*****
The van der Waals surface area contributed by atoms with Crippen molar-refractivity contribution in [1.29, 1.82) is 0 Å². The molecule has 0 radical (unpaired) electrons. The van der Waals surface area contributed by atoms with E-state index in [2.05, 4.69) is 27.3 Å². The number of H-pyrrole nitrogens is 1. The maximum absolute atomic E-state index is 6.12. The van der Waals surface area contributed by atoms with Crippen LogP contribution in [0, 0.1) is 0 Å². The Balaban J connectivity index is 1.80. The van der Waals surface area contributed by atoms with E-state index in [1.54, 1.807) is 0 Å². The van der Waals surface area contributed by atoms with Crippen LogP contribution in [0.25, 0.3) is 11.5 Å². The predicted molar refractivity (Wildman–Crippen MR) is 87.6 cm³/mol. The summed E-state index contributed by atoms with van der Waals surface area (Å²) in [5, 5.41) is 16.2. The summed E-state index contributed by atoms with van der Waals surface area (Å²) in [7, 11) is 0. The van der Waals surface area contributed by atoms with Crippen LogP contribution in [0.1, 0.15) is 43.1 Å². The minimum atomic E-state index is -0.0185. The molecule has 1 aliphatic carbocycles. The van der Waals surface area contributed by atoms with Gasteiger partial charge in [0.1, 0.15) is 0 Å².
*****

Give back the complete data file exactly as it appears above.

The van der Waals surface area contributed by atoms with Crippen molar-refractivity contribution in [1.29, 1.82) is 0 Å². The molecule has 0 radical (unpaired) electrons. The van der Waals surface area contributed by atoms with E-state index in [2.05, 4.69) is 27.3 Å². The number of H-pyrrole nitrogens is 1. The maximum absolute atomic E-state index is 6.12. The van der Waals surface area contributed by atoms with Crippen LogP contribution in [0, 0.1) is 0 Å². The Balaban J connectivity index is 1.80. The van der Waals surface area contributed by atoms with E-state index in [1.54, 1.807) is 0 Å². The van der Waals surface area contributed by atoms with Crippen LogP contribution in [0.25, 0.3) is 11.5 Å². The predicted molar refractivity (Wildman–Crippen MR) is 87.6 cm³/mol. The summed E-state index contributed by atoms with van der Waals surface area (Å²) in [5, 5.41) is 16.2. The summed E-state index contributed by atoms with van der Waals surface area (Å²) in [7, 11) is 0. The van der Waals surface area contributed by atoms with Crippen LogP contribution in [0.1, 0.15) is 43.1 Å². The minimum atomic E-state index is -0.0185. The molecule has 1 aliphatic carbocycles. The van der Waals surface area contributed by atoms with Gasteiger partial charge in [0.1, 0.15) is 0 Å².